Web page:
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An Inside Look at the Challenges Queer Nigerians Face Daily

Black sapphic couple cuddle together

(Photo by Shingi Rice)

Content warning: This article contains mentions of anti-LGBTQ+ violence and suicide. Please consider your mental health when deciding when and how to proceed with reading this article.

Nigeria is Africa’s most populous country and boasts many diverse cultures and traditions. Yet Nigeria’s queer community continues to struggle. While this country prides itself in its rich tapestry of ethnicities, languages, and histories, LGBTQ+ Nigerians face a daunting reality of legal restrictions, discrimination, social stigma, and constant violence. 

These societal norms—steeped in cultural and religious beliefs—have created an atmosphere of exclusion and hardship for those within the nation’s LGBTQ+ community. This article explores the nuanced challenges faced by queer Nigerians.

Legal Restrictions
One of the most difficult obstacles to LGBTQ+ equality is Nigeria’s stringent legal environment. In 2014, former President Goodluck Ebele Jonathan signed the Same-Sex Prohibition Act into law. The act criminalized same-sex relationships and imposed severe penalties on those who broke the law. This legislation has not only been a formidable barrier for queer people in this country, but it has also fostered discrimination and marginalization of the LGBTQ+ community. Because of this law, queer Nigerians are forced to conceal their sexual orientation and suppress their personal identity, inhibiting their ability to build a flourishing queer community.

Violence & Harrasment
LGBTQ+ Nigerians experience a high rate of physical violence and harassment. These attacks occur on an almost daily basis. Queer Nigerians are made fun of, hated on, and abused at every opportunity. Nigerian society refuses to accept them for who they are. This homophobic reality sometimes drives queer Nigerians to consider suicide.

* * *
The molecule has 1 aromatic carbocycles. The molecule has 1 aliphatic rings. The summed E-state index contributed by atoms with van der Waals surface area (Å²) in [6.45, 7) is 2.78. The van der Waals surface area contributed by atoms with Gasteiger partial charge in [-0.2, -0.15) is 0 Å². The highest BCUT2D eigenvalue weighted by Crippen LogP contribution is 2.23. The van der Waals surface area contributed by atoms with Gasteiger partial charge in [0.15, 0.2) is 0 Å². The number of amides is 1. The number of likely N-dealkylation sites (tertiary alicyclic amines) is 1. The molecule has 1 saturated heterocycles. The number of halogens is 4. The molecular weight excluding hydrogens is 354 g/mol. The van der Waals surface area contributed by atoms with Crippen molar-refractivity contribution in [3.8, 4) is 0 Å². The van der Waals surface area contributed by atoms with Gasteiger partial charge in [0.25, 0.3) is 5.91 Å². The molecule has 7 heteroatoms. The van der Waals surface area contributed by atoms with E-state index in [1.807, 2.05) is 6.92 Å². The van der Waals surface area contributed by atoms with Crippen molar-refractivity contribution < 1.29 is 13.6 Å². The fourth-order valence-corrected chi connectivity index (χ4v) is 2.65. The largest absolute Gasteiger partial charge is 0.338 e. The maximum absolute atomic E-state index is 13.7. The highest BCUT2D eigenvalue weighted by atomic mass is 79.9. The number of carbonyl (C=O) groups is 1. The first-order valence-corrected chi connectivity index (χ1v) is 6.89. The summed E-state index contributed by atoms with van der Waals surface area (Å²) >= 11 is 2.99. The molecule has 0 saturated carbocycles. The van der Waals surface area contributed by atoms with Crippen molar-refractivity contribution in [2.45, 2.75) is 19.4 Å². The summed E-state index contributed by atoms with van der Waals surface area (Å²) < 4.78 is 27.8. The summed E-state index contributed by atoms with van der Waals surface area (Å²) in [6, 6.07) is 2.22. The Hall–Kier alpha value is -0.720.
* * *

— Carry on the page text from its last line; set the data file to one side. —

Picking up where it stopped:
Some communities in the country even employ the help of vigilante groups to root out queer people in their communities. At times, this practice has resulted in the murder of queer Nigerians. Rarely do the victims of these crimes get justice, as there are no laws to protect the LGBTQ+ community in this country.

Limited Access to Healthcare
Access to adequate healthcare is a major concern for LGBTQ+ Nigerians. The basic healthcare services are frustratingly out of reach for them due to prejudice within the healthcare system. 

This lack of inclusivity has contributed to the higher rate of spread of HIV, AIDS, and other sexually transmitted diseases within the LGBTQ+ community, as individuals may be hesitant to seek medical assistance due to the fear of discrimination or mistreatment. Health insurance companies in this country will even deny queer Nigerians the coverage they need.

Economic Marginalization
Queer Nigerians suffer discrimination in the workplace based on their sexual orientation and gender identity. This can result in job loss, denial of promotions, or exclusion from professional opportunities. If queer Nigerians dare stand up for themselves or try to question the company leadership, they are often met with unsatisfactory/fabricated responses to their complaints.


The problems faced by queer people in Nigeria are deeply rooted in legal, social, and economic frameworks. Overcoming these challenges requires a concerted effort from individuals, communities, NGOs, and policymakers to promote inclusivity, tolerance, and understanding. By addressing legal restrictions, fostering social acceptance, advocating for healthcare equality, and tackling economic marginalization, Nigeria can progress and become a more compassionate and equitable society for its citizens.



Lawrence Chijioke
Lawrence Chijioke
Lawrence Chijioke is a medical student, visual artist, and writer based in Lagos State, Nigeria. He loves everything about the queer community and is actively involved in fighting homophobia against queer Africans through his art works and write-ups. In his leisure time, he plays the violin and listens to classical music.